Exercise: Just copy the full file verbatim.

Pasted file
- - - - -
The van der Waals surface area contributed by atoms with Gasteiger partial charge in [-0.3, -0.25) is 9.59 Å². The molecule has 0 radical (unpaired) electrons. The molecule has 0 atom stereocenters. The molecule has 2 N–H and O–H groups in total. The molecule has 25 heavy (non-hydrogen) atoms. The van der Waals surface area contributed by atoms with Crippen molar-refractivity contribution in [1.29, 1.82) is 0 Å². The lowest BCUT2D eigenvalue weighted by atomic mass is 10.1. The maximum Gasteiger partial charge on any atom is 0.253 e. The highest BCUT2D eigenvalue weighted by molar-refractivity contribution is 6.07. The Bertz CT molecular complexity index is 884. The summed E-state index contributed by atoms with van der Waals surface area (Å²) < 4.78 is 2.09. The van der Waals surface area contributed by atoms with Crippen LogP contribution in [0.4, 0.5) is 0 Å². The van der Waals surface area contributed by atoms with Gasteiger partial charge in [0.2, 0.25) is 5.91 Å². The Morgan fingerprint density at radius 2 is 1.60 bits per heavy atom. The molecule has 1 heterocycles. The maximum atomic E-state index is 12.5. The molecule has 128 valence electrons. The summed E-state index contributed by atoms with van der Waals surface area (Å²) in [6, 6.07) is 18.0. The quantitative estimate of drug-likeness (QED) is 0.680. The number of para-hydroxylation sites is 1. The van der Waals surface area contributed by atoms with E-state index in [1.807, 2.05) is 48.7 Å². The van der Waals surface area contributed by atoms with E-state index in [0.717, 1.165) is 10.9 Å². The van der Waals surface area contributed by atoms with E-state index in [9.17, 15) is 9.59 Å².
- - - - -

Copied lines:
The van der Waals surface area contributed by atoms with Gasteiger partial charge in [-0.3, -0.25) is 9.59 Å². The molecule has 0 radical (unpaired) electrons. The molecule has 0 atom stereocenters. The molecule has 2 N–H and O–H groups in total. The molecule has 25 heavy (non-hydrogen) atoms. The van der Waals surface area contributed by atoms with Crippen molar-refractivity contribution in [1.29, 1.82) is 0 Å². The lowest BCUT2D eigenvalue weighted by atomic mass is 10.1. The maximum Gasteiger partial charge on any atom is 0.253 e. The highest BCUT2D eigenvalue weighted by molar-refractivity contribution is 6.07. The Bertz CT molecular complexity index is 884. The summed E-state index contributed by atoms with van der Waals surface area (Å²) < 4.78 is 2.09. The van der Waals surface area contributed by atoms with Crippen LogP contribution in [0.4, 0.5) is 0 Å². The van der Waals surface area contributed by atoms with Gasteiger partial charge in [0.2, 0.25) is 5.91 Å². The Morgan fingerprint density at radius 2 is 1.60 bits per heavy atom. The molecule has 1 heterocycles. The maximum atomic E-state index is 12.5. The molecule has 128 valence electrons. The summed E-state index contributed by atoms with van der Waals surface area (Å²) in [6, 6.07) is 18.0. The quantitative estimate of drug-likeness (QED) is 0.680. The number of para-hydroxylation sites is 1. The van der Waals surface area contributed by atoms with E-state index in [1.807, 2.05) is 48.7 Å². The van der Waals surface area contributed by atoms with E-state index in [0.717, 1.165) is 10.9 Å². The van der Waals surface area contributed by atoms with E-state index in [9.17, 15) is 9.59 Å².